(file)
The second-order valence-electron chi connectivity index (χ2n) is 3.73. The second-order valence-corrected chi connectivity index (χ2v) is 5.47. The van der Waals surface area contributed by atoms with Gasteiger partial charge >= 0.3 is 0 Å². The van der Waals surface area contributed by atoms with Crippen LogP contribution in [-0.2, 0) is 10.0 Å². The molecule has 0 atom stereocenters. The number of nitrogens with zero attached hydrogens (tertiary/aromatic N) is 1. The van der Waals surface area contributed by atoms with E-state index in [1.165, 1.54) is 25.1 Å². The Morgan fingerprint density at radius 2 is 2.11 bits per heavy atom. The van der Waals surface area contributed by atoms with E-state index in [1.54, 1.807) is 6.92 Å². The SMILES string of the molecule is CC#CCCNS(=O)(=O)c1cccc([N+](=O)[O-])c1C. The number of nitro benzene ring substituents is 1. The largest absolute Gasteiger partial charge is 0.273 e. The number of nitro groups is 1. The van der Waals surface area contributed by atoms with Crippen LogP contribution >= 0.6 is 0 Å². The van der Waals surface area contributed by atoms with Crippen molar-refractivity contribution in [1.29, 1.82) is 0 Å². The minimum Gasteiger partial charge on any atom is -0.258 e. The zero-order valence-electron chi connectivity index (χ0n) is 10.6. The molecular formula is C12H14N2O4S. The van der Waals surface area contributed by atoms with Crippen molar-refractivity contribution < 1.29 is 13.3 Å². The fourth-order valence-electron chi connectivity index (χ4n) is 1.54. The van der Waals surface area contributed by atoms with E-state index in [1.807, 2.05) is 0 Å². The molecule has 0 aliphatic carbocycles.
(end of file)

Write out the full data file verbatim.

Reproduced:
The second-order valence-electron chi connectivity index (χ2n) is 3.73. The second-order valence-corrected chi connectivity index (χ2v) is 5.47. The van der Waals surface area contributed by atoms with Gasteiger partial charge >= 0.3 is 0 Å². The van der Waals surface area contributed by atoms with Crippen LogP contribution in [-0.2, 0) is 10.0 Å². The molecule has 0 atom stereocenters. The number of nitrogens with zero attached hydrogens (tertiary/aromatic N) is 1. The van der Waals surface area contributed by atoms with E-state index in [1.165, 1.54) is 25.1 Å². The Morgan fingerprint density at radius 2 is 2.11 bits per heavy atom. The van der Waals surface area contributed by atoms with E-state index in [1.54, 1.807) is 6.92 Å². The SMILES string of the molecule is CC#CCCNS(=O)(=O)c1cccc([N+](=O)[O-])c1C. The number of nitro benzene ring substituents is 1. The largest absolute Gasteiger partial charge is 0.273 e. The number of nitro groups is 1. The van der Waals surface area contributed by atoms with Crippen LogP contribution >= 0.6 is 0 Å². The van der Waals surface area contributed by atoms with Crippen molar-refractivity contribution in [1.29, 1.82) is 0 Å². The minimum Gasteiger partial charge on any atom is -0.258 e. The zero-order valence-electron chi connectivity index (χ0n) is 10.6. The molecular formula is C12H14N2O4S. The van der Waals surface area contributed by atoms with Crippen molar-refractivity contribution < 1.29 is 13.3 Å². The fourth-order valence-electron chi connectivity index (χ4n) is 1.54. The van der Waals surface area contributed by atoms with E-state index in [1.807, 2.05) is 0 Å². The molecule has 0 aliphatic carbocycles.